|Cycle lane behind bus stop. Standard design guidelines exist for this already in Ireland but not yet in the UK.|
For Transport for London this is quite a brave move and something not yet seen in London. It has the feel of something quite new and quite untested.
And yet, get on the plane to Ireland and it turns out Ireland already has exacting national design standards for exactly this sort of thing. Those standards have been created by the National Transport Authority which was founded in 2009 to act "(a) to regulate the provision of public transport services in the State and (b) within the Greater Dublin Area, to secure the development and implementation of an integrated transport system in a manner that contributes to environmental sustainability and social cohesion and promotes economic progress."
Get that second part? The Irish transport authority is designed to develop and implement integrated and sustainable transport that provides social cohesion and promotes economic progress. Have you ever heard such an incredibly common sense approach in the UK? Does TfL have an obligation to do this? It does talk about delivering on cycling in its road surface transport commitments but there is nothing as clear and undeniably 'let's get people on bikes' in the Act that gives TfL legal powers. The Highways Agency? Not really. The Department for Transport? Again, not really.
|What an off-road bike lane looks like at the moment|
in Ireland (and UK). No priority over driveways, no
clarity of design. Courtesy
Irish National Transport Authority Cycling Manual
A year ago, I wrote about the fact that Transport for London already has a set of cycling design standards. In 2005, Peter Hendy, then managing director of surface transport, ie head of London's roads and now TfL commissioner, wrote to all local authorities saying the standards were to be included in ALL new road schemes in the capital. There were two problems. Firstly, the standards were nowhere near as good as those in Ireland and secondly, they were never implemented and have just sat on shelves gathering dust.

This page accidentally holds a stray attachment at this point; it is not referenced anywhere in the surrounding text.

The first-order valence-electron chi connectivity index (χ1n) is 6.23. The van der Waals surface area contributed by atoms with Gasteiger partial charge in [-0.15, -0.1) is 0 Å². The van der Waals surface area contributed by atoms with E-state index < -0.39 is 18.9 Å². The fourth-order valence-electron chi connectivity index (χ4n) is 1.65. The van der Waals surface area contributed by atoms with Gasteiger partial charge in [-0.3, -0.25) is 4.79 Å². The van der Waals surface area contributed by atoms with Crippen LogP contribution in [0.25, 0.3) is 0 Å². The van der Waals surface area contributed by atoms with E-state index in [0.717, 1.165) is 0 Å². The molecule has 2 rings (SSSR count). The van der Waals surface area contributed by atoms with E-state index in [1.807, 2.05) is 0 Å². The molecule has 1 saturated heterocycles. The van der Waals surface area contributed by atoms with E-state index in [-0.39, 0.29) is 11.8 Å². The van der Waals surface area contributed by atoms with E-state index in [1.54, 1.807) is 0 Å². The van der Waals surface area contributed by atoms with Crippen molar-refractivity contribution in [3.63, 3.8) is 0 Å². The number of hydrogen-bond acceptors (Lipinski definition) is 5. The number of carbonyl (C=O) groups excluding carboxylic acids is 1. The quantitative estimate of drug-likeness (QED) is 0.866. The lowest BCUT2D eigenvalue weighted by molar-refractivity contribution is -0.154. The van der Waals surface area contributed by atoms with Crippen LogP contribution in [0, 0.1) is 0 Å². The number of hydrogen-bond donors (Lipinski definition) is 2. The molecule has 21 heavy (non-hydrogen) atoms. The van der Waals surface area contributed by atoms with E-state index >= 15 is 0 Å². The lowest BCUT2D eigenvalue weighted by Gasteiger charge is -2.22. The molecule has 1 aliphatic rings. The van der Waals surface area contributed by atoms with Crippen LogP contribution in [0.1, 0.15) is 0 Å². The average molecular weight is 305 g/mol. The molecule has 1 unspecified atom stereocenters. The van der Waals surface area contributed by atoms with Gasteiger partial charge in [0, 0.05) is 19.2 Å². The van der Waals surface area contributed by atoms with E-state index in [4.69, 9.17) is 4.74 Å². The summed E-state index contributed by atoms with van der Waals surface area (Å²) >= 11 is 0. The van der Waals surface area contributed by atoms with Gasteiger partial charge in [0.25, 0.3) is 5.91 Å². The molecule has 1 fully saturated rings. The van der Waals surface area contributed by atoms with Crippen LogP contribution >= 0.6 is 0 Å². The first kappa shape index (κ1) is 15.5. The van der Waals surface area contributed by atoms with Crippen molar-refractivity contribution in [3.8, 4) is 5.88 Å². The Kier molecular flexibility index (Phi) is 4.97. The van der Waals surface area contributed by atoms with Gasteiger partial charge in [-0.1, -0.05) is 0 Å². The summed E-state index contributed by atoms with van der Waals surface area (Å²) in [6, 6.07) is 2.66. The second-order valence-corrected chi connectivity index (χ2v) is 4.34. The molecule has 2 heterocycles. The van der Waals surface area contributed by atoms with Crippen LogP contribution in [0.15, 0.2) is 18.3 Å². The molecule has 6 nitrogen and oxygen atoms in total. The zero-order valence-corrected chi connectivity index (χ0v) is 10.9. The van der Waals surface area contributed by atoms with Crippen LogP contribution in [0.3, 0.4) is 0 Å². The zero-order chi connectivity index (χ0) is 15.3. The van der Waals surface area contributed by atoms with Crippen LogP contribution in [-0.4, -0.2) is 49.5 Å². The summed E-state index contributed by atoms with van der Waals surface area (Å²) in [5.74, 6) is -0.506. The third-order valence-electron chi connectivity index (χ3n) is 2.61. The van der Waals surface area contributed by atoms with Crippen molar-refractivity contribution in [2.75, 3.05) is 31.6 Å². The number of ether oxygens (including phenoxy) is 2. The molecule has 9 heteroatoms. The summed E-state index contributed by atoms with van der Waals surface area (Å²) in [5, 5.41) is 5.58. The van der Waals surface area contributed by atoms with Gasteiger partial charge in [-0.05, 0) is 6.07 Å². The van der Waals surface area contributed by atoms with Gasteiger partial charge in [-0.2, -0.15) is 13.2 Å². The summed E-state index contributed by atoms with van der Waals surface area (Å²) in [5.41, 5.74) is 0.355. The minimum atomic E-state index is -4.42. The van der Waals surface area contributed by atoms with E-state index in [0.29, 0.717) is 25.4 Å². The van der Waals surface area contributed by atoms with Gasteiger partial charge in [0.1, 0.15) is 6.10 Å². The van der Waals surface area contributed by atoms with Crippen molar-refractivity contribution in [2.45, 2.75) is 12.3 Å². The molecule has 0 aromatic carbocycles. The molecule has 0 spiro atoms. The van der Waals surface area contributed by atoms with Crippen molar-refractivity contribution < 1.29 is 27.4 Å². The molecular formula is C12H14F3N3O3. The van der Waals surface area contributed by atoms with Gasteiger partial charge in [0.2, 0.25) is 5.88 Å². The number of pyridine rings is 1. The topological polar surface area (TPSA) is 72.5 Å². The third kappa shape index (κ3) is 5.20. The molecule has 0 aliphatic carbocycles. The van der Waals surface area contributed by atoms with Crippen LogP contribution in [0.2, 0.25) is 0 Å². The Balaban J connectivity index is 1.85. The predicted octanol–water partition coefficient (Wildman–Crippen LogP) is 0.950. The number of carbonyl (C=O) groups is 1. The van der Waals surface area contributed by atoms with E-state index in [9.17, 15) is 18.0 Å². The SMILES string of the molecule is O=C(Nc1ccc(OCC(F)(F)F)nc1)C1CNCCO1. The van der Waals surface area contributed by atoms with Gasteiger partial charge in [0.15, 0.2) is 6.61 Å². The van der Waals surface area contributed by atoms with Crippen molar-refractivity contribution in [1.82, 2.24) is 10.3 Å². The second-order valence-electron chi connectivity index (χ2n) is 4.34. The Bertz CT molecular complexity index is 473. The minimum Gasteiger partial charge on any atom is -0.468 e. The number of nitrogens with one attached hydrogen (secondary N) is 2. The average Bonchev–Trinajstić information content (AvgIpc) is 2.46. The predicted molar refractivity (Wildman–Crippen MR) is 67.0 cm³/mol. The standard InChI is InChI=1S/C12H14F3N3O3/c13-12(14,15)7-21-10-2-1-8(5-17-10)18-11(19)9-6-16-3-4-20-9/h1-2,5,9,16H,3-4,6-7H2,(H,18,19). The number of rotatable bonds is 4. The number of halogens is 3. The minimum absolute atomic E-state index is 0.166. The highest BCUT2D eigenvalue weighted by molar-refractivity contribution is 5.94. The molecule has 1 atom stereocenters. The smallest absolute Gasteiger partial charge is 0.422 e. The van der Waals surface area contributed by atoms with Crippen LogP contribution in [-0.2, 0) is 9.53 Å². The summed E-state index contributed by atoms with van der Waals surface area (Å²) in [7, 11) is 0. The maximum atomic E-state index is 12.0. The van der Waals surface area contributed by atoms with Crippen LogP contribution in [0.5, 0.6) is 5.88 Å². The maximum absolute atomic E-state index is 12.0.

|What that cycle lane should look like. Courtesy NTA Ireland|
|Brighton's new bike lane behind a bus stop. Picture by|
Mark Strong, Transport Initiatives
It can be done in the UK. Just look at the bike lane that has just been built in Brighton (pictured left, courtesy Mark Strong of Transport Initiatives) and bear in mind that Transport for London really is getting its act together these days.
|Cycling in Dublin - The numbers.|
By the excellent Cycling in Dublin blog
But Ireland's authorities are being much more vocal about what's really wrong than their equivalents in the UK. Michael Aherne from the National Transport Authority came out last year and said this: “For years local authorities have had aspirational networks on their development plans – we want to work with them to move from aspirational to reality and to make that reality a prioritised one.” This is exactly what the UK needs too. A national transport body that commits to getting people using sustainable transport methods (and I don't mean electric cars, for goodness sake) in a way that actually means something for people's social and economic well-being.
Have a look at the cycle network that Dublin is building. The city wants 20-25% of journeys to be by bike. It's pretty impressive stuff. It's even more impressive when you hear how the NTA is going about it: "If we are going to expect a massive increase in cycling, there has to be an increase in the offer for cycling. It has to be better to cycle to school or work than it is – not all of that is around infrastructure....The network won’t always mean putting in a cycle lane or cycle track. Back streets and opening up permeability is to be used as well as hard infrastructure."
I leave with a infographic created by freelance journalist Cian Ginty on his excellent Cycling in Dublin blog. Not everything in Dublin is rosy. But the direction of travel is simply astonishing when you compare to the average UK city. You can read more of the background on Cyclist.ie and it's well worth having a look at this brief speech by the National Transport Authority. It will make you want to move to Dublin.
Just a couple of examples from the Irish National Cycle Manual. If only the UK was thinking about this as well.
Design for a cycle-friendly roundabout
How to handle left-hand filter lanes and make them friendly for people on bikes